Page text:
• 57. FROM PUNISHMENT WORKS
    • 58. TO TRANSFORMATIVE JUSTICE,INCLUDING TAKING REPONSIBILITY AND REPAIRING HARM
    • 59. FROM “DO ADULT CRIME, DO ADULT TIME.”
    • 60. TO NO YOUTH IN ADULT COURTS, JAILS OR PRISONS. AND FAIR AND HUMANE TREATMENT FOR BOTH YOUTH AND ADULTS.
    • 61. THIS INCLUDES ENDING OUR USE OF DEROGATORY TERMS FOR LAW ENFORCEMENT
    • 62. of both RJ and TJ
    • 63. RJ and TJ GIVES PEOPLE A VOICE AND THE CENTRAL ROLE IN DECISION MAKING• People most hurt by violence and other crime usually have no say in whether they wish to pursue criminal charges or not.• Similarly, impacted people also have no say in the sentence – For example, some DV survivors request anger management classes instead of prison time• The person impacted by a crime can be subjected to a harsh “blaming the victim” style of questioning by the defense.
    • 64. RJ and TJ GIVES PEOPLE A VOICE- Continued• Lawyers fully dominate the debate and both the defendant and the person seen as the victim in the case have no opportunity to speak except through very controlled testimony from the stand.• The argument is about winning not about discovering core truths. Thus the root causes of conflict are rarely solved, resulting in a continuation - and often an escalation - of the tension and harm.• During the police investigation and throughout the court process, no contact is allowed between “sides.” In fact, the person labeled the “perpetrator” or anyone from their family or community can be charged with “tampering with a witness” or “terrorist threats” for any attempt to communicate. It is rare for either of the impacted parties to have their questions answered or to feel that “justice” is served.
    • 65. Preventing Permanent Labeling and Further Criminalization• TJ and RJ can replace suspension, expulsions and arrests in schools and can also build safer learning environments for everyone.• “Adjudications” in juvenile court are not convictions for immigration purposes but can provide conduct-based grounds for transfer to ICE custody and deportation. For people age 18 and over, any system contact - no matter how small - can lead to deportation.• In some districts, youth may be suspended or expelled from school for a “delinquency” adjudication in juvenile court. For all youth, involvement in juvenile court dramatically impacts the way they are seen and treated at school, by their family, and in their community.• Adjudications of “delinquent” in juvenile court and convictions in adult court can eliminate or severely reduce a person’s access to employment, education, financial aid, housing, and military enlistment.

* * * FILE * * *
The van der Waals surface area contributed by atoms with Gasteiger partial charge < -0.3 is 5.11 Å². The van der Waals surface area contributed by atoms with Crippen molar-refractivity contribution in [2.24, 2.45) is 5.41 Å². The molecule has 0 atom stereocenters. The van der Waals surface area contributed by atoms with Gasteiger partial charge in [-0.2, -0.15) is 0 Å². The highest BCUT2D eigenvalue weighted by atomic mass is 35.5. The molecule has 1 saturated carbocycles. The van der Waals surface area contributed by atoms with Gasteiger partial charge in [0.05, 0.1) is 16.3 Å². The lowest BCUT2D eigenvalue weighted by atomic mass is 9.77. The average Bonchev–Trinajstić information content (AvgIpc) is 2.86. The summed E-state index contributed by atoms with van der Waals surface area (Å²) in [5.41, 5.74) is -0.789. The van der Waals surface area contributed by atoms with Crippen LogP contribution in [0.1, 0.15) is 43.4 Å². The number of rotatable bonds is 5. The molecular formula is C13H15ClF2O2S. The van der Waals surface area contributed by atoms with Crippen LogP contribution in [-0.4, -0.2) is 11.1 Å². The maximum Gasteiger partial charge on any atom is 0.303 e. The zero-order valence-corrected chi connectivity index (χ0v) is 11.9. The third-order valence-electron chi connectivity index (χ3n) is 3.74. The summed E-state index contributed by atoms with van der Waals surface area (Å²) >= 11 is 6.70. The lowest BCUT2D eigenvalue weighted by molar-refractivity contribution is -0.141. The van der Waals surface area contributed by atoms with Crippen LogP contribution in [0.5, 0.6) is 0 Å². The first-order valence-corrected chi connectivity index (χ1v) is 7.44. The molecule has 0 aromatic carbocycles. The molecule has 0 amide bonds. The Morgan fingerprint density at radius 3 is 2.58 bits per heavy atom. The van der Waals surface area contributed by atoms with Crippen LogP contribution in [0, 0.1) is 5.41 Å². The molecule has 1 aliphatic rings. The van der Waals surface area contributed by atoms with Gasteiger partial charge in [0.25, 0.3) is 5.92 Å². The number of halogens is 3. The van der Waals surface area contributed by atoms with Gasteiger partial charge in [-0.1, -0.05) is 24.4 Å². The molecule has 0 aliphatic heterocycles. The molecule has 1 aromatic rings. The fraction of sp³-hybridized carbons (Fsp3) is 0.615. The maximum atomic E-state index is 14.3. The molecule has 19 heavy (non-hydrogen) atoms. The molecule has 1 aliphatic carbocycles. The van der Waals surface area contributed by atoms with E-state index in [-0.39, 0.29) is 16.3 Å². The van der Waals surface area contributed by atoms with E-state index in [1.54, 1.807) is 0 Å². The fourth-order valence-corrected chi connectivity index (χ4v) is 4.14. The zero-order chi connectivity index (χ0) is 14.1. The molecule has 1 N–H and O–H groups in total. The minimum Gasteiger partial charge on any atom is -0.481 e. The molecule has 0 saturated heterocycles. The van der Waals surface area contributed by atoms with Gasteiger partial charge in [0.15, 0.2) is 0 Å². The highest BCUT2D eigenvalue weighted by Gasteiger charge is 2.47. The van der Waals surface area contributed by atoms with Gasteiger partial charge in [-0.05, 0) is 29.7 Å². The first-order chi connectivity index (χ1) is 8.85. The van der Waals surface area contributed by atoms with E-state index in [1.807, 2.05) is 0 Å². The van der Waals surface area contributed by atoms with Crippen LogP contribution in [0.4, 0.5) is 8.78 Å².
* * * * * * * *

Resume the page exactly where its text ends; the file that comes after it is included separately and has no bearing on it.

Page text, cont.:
• 66. Preventing Permanent Labeling and Further Criminalization Continued• Even an arrest without adjudication or conviction in court can lead to an individual’s - and in many cases an entire family’s eviction from public housing or Section 8.• Youth adjudicated “delinquent” and adults convicted for many minor charges (such as public urination or “statutory rape” where the “offender” is only 1 to a few years older than their partner in a consensual relationship) can be labeled as “sex offenders,” and entered onto a statewide “sex offender database” and lose numerous job and housing options.• If a person is ordered to pay a fee for a traffic citation, they cannot get their driver’s license until they pay the fee.• Courts can require that people register as “gang” members as part of their sentence or adjudication. This also adds them to the statewide gang database (Cal Gangs) permanently labeling them as a “gang member,” and also subjects them to further gang enhancements in court.
    • 67. Preventing Permanent Labeling and Further Criminalization Continued• Youth adjudicated “delinquent” for a felony offense are required to submit a sample to the California State DNA database.• People serving time for a felony and those on parole in California can not vote. Even people 18 and over in camps and jails serving time for a misdemeanor, and people over 18 detained in juvenile hall or jail while going back and forth to court on either misdemeanor or felony convictions are not told about their right to vote and are often denied access to registration forms and absentee ballots. In some states, a felony conviction permanently eliminates your right to vote.• Sealing or expunging a criminal record can often be a confusing and burdensome process. The criminal label is often something that people endure for the entire lifetime.
    • 68. for Restorative and Transformative Justice